United By Pop received a free copy of ‘Moxie’ in exchange for an honest review, all opinions are our own.
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There was a lot of hype around this book, especially as it was picked to be part of YouTube queen Zoella’s book club, but believe the hype! It was a sparkling, smart, scintillating read from start to finish. Vivian is realistic and relatable and I adored the relationships she had with her friends, mother and grandparents. The story focuses on the vastly different treatment and attitude to boys and girls in the local town and high school, and how Viv is desperate but also scared to do something about it.
As the plot developed, I got more and more frustrated and outraged by the actions of many of the boys and teachers in the novel; to the point where I was up until the early hours finishing the book. I was desperate for the Moxie girls to fight back and win – but I’m not giving anything away!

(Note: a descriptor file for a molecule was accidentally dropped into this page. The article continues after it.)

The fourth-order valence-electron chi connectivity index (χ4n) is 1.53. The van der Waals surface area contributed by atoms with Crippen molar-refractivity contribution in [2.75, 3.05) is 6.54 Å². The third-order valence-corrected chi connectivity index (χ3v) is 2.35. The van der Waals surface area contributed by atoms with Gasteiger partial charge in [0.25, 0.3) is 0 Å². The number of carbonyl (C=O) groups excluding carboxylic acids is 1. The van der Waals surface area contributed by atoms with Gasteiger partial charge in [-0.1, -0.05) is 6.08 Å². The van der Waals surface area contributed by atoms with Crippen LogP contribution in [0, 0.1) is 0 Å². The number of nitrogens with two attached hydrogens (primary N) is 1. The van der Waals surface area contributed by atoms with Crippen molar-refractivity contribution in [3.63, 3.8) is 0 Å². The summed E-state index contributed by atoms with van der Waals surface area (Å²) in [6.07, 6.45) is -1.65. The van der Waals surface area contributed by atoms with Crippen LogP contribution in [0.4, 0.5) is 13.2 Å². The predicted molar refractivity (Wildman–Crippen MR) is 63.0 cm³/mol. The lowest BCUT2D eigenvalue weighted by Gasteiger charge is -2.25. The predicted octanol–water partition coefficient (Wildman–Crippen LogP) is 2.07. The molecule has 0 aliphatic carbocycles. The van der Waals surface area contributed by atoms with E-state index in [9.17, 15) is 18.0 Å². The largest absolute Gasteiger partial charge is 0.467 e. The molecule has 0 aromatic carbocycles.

I was a little disappointed by the romantic relationship that Viv develops with Seth initially, thinking, this was another YA book that feels it needs romance. But, Seth is essential to showing a) feminism is not just for women, and b) being a feminist doesn’t mean you’re a lesbian or anti-men.
Viv wishes to be the anonymous voice behind the Moxie zine, which is obviously fine, but they are handwritten! Is no one in school going to recognise her handwriting? Not even her best friend of forever? This was a bit of a sticking point for me.
I wasn’t really introduced to feminist fiction until I was in university, so I sincerely wish this book had been around and placed in my hands when I started high school. Whilst I never experienced anything quite as extreme as Viv and her classmates do, a patriarchal, male-dominated society has existed forever and I don’t think my teenage-self was aware of this as much as I could have been. Mathieu’s book would not only have taught me a thing or two but also made me feel empowered and inspired me. Is there going to be a Moxie 2? I hope so!
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